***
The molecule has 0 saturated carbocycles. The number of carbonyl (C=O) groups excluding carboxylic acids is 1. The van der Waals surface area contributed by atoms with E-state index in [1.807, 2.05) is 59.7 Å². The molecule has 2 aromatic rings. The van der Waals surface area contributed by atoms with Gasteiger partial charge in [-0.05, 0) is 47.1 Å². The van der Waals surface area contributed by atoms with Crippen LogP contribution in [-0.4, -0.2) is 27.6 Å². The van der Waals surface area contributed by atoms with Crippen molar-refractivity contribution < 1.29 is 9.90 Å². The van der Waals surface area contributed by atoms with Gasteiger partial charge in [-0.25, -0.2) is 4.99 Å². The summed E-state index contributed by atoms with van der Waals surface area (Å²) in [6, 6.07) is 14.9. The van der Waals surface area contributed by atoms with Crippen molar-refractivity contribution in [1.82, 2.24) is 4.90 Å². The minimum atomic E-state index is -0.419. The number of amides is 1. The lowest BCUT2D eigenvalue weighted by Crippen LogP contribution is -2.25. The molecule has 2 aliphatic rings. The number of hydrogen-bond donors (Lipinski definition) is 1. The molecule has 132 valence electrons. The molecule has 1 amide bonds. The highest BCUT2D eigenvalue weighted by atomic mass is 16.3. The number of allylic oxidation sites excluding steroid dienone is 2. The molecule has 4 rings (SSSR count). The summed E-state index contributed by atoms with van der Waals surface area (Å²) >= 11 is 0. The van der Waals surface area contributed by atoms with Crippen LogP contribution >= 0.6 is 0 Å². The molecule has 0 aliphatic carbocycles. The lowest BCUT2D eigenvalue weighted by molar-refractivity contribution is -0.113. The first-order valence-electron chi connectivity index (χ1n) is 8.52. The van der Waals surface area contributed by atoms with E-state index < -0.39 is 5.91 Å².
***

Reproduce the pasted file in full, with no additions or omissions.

The molecule has 0 saturated carbocycles. The number of carbonyl (C=O) groups excluding carboxylic acids is 1. The van der Waals surface area contributed by atoms with E-state index in [1.807, 2.05) is 59.7 Å². The molecule has 2 aromatic rings. The van der Waals surface area contributed by atoms with Gasteiger partial charge in [-0.05, 0) is 47.1 Å². The van der Waals surface area contributed by atoms with Crippen LogP contribution in [-0.4, -0.2) is 27.6 Å². The van der Waals surface area contributed by atoms with Crippen molar-refractivity contribution < 1.29 is 9.90 Å². The van der Waals surface area contributed by atoms with Gasteiger partial charge in [-0.25, -0.2) is 4.99 Å². The summed E-state index contributed by atoms with van der Waals surface area (Å²) in [6, 6.07) is 14.9. The van der Waals surface area contributed by atoms with Crippen molar-refractivity contribution in [1.82, 2.24) is 4.90 Å². The minimum atomic E-state index is -0.419. The number of amides is 1. The lowest BCUT2D eigenvalue weighted by Crippen LogP contribution is -2.25. The molecule has 2 aliphatic rings. The number of hydrogen-bond donors (Lipinski definition) is 1. The molecule has 132 valence electrons. The molecule has 1 amide bonds. The highest BCUT2D eigenvalue weighted by atomic mass is 16.3. The number of allylic oxidation sites excluding steroid dienone is 2. The molecule has 4 rings (SSSR count). The summed E-state index contributed by atoms with van der Waals surface area (Å²) >= 11 is 0. The van der Waals surface area contributed by atoms with Crippen LogP contribution >= 0.6 is 0 Å². The molecule has 0 aliphatic carbocycles. The lowest BCUT2D eigenvalue weighted by molar-refractivity contribution is -0.113. The first-order valence-electron chi connectivity index (χ1n) is 8.52. The van der Waals surface area contributed by atoms with E-state index < -0.39 is 5.91 Å².